“Chinese Puzzle” (“Casse-tete chinois”, 2014) is the third of a trilogy of comedies called “Spanish Apartment” directed and written by Cedric Klapisch, using actor Romain Duris as Xavier Rousseau, going through young manhood and now age 40, still as womanizing and “self-inflated” as ever. (The other two films are “L’auberge espagnole” (2002) and “Les poupees russes” (“Russian Dolls”, 2005).) Somehow I am reminded of another trilogy by Krzysztof Kieslowski (Oct. 15, 2008) about the three colors, but this one is more off the wall and not to be taken as too grim.
Xavier is still a writer, a novelist (well, isn’t everybody?) and now he is in more direct supervision of an editor or literary agent to keep him from falling into the black hole of midlist sales. When Wendy (Kelly Reilly), mother of his two kids, leaves him and falls in love with a Chinese man (and she wants to have a baby by him) and moves across the pond, like a stalker he moves to the Big Apple himself and sets up life in Chinatown or the East Village. Pretty soon he is confounded by Village geography, where numbers run out an avenues around Tompkins Square Park are named by letters, and where, on the West (gay) side, West 4th Street runs into West 11th. (I used to live on E. 11th, between 5th Avenue and Broadway.)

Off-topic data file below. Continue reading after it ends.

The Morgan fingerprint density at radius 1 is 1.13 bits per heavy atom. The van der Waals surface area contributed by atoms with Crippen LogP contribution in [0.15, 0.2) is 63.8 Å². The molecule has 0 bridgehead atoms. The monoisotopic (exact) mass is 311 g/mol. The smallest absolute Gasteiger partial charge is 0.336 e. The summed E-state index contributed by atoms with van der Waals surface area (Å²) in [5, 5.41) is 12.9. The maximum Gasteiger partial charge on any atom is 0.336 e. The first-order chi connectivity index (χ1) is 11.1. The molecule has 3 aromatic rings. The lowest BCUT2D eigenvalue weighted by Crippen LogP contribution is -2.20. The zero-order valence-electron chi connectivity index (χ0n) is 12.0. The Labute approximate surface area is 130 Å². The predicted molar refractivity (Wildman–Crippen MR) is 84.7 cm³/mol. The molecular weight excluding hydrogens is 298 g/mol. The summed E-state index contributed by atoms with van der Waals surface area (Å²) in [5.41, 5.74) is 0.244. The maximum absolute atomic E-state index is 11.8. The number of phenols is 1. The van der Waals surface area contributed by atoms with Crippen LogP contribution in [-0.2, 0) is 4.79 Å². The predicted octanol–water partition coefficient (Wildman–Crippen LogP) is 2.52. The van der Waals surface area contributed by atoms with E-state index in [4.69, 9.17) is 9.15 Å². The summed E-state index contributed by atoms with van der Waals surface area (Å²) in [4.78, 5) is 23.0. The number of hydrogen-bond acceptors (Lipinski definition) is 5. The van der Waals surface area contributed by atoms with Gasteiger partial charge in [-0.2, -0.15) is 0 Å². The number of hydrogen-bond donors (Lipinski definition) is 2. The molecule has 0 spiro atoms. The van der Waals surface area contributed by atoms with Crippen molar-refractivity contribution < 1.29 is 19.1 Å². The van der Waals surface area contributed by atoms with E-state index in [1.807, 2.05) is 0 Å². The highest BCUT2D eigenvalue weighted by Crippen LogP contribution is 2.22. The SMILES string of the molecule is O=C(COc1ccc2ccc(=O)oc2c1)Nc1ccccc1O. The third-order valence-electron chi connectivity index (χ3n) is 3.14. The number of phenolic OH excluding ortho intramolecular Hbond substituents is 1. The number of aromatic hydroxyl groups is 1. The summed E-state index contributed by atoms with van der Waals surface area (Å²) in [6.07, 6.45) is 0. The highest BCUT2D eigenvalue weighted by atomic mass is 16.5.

His life is made interesting by various misdaventures. He gives some of his sperm away so a lesbian can get pregnant. But more interesting is the way he gets work, off the books, since he has only a tourist visa. There’s this fat man who says he isn’t supposed to tell him this, but if he lets the fat man take care of everything, he can earn a nice illegal income. He becomes a bike messenger, which in New York City is dangerous work, risky getting struck in every block. Some messengers do shave their legs.
The word "chinese puzzle" has been applied to more challenging works, like Clive Barker's novel "Imajica", which we hope will become a TV series.
The official site is here (Cohen Media Group and Studio Canal).